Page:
Esteemed thinker: Walker Evans

PH00604 Driving was once an activity that required a person to use two hands and two feet; one hand to shift and the other to steer, one foot to clutch and the other to break and accelerate. It was an activity that required the driver to pay attention to the sound of the motor, when to engage the car to another gear and when to stop….to operate the vehicle sufficiently meant the driver needed to know why and what they were doing. Those who were not competently trained did not get very far, finding themselves chugging along at a speed that was irritating even to the vehicle itself for the engine ached until it was put into the correct gear. Those who did not clutch appropriately found themselves stalling out with an abrupt and incredibly awkward thwart. Even steering the car took two hands and opening a window was laborious; all that cranking.

Fast forward to today where operating a car is so easy that some drivers often find time to shave or put on make-up at the same time. In fact, in order to manipulate a car takes less coordination or concentration than riding a bicycle. Cars of today do not even require the turning of a key; all it seems to require to get to your destination is a ridiculously simple act of … “mash and go”….

But then, it makes you wonder… who decided to design a car that is so automatic that it requires obviously very little from the driver. Not to belabor the subject, but maybe it wasn’t so bad when the driver actually had to be part of the driving process….


Today’s post introduces the esteemed thinker: Walker Evans (1903-1975 ) Born in St. Louis, Missouri, Evans began his career as a painter and writer however graduated into becoming one of America’s most prominent photographers. Evans recorded everyday life, creating a visual catalogue of contemporary America. During the Great Depression he worked for the FSA documenting the hardships and poverty of the era, with an emphasis on the rural south.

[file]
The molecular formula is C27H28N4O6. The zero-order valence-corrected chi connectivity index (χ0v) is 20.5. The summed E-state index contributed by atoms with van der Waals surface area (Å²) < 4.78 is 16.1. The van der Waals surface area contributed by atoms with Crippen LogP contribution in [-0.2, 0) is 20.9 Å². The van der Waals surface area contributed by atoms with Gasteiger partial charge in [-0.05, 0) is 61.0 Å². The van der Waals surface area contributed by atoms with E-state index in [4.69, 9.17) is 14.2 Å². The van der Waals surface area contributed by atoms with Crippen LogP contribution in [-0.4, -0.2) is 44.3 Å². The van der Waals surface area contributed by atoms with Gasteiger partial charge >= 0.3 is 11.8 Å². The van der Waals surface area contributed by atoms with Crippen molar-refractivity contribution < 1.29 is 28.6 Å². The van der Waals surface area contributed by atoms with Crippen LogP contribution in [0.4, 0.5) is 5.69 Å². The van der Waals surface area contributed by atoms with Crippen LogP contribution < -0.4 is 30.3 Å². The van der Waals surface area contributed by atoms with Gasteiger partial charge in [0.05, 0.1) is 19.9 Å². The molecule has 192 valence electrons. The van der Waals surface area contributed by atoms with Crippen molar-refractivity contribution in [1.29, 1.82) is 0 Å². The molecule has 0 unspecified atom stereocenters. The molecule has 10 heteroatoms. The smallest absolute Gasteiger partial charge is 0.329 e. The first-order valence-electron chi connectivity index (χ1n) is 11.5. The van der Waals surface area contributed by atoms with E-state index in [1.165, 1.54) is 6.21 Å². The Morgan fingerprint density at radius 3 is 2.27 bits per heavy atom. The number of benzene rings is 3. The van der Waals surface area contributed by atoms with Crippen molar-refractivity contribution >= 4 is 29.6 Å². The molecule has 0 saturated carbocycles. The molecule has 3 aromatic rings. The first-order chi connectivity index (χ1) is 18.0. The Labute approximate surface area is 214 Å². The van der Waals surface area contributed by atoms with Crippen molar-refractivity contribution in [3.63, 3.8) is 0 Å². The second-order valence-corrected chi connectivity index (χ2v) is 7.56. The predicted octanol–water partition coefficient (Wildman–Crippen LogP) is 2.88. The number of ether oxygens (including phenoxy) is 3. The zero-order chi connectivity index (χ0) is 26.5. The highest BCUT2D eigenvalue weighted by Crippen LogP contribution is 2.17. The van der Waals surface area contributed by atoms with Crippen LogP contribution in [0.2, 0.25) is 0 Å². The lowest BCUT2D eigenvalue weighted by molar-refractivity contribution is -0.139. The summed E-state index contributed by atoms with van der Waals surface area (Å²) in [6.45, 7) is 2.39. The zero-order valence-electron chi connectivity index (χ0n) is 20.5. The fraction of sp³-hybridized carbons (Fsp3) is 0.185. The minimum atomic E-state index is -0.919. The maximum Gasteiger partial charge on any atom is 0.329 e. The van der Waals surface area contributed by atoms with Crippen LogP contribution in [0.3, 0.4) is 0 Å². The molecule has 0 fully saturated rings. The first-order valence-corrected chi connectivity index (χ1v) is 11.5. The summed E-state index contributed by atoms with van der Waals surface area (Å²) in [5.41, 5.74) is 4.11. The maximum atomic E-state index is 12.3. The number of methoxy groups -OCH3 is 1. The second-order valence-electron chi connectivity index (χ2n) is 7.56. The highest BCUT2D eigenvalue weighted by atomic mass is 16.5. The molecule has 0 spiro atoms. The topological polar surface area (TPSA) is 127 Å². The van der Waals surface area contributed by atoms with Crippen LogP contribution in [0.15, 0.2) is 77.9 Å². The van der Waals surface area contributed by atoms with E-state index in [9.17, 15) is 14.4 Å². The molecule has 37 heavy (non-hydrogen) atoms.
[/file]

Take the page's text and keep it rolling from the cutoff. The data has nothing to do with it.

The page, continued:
As part of his collection, I bring to you his photo, Wrecked Cars in Automobile Junkyard, Tampa, Florida (1941) His composition and subject matter is a visual reminder…driving is not for the “inattentive”!

2003.564.26

Second photo: Portrait of Evans (1941)

Esteemed thinker: Johannes Vermeer

pancake There are three times of the day that rally the attention of all people regardless of where or who they are; and though some enjoy one of these times more than the others, they are significant to both man and woman. These times are relegated to the sounding of a clock, watch, or grumble of one’s stomach…they are none other than breakfast, lunch, and dinner.

There was a time where eating these meals was common place. Yes, true, some fanfare was made if it was a festive occasion however; the daily preparation was simply considered part of life’s chores. Bread was made from milled wheat, eggs were gathered or bought at markets, and meat was selected from butcher shops, produce squeezed and smelled to ensure it was ripe, and deserts rolled and filled. Meals were elaborate or simple, and those who prepared them went about their business in the same manner the accountant or mechanic would trundle off to work.

Fast forward to today and the preparation of a meal has become a spectator sport. It is marveled and ogled with the same degree of wonderment for the cook that one would think they were on a mission to space. Television shows are endless with audiences tuning in to watch. People travel around the world and viewers observe other people eating. One has to wonder what has happened. Has the 21st century become so conditioned to fast food and microwave heating that cooking a chicken is considered a heroic feat? The next thing you know, setting the table will become a national sport!

Self-portrait (1656)

Self-portrait (1656)

Today’s post brings to you the esteemed thinker: Johannes Vermeer (1632-1675 b. Dutch Republic of Delft ) a Dutch artist who lived in the era we now call the Golden Age of Dutch painting. Virtually self-taught, he is considered one of the greatest Baroque painters. He began his career painting large scale biblical and mythological themes, his later work are the pieces we are most familiar with, interior daily life. Throughout his career as an artist he experimented with techniques, his work with light and purity of form are what he is best known for.

And so I bring to you one of the masterpieces of the 17th century, The Milkmaid (1668: also known as the Maidservant). Johannes Vermeer, the extraordinary artist has captured the very essence of a domestic world that was considered quite an ordinary way of life.

Veneer the-milkmaid

When it’s Fall

For those of us who are in the throws of falling leaves and are waking up to trees exchanging leaves of green for colors of harvest, today’s post brings to you my poem… “When it’s fall”….

©nl avery

©nl avery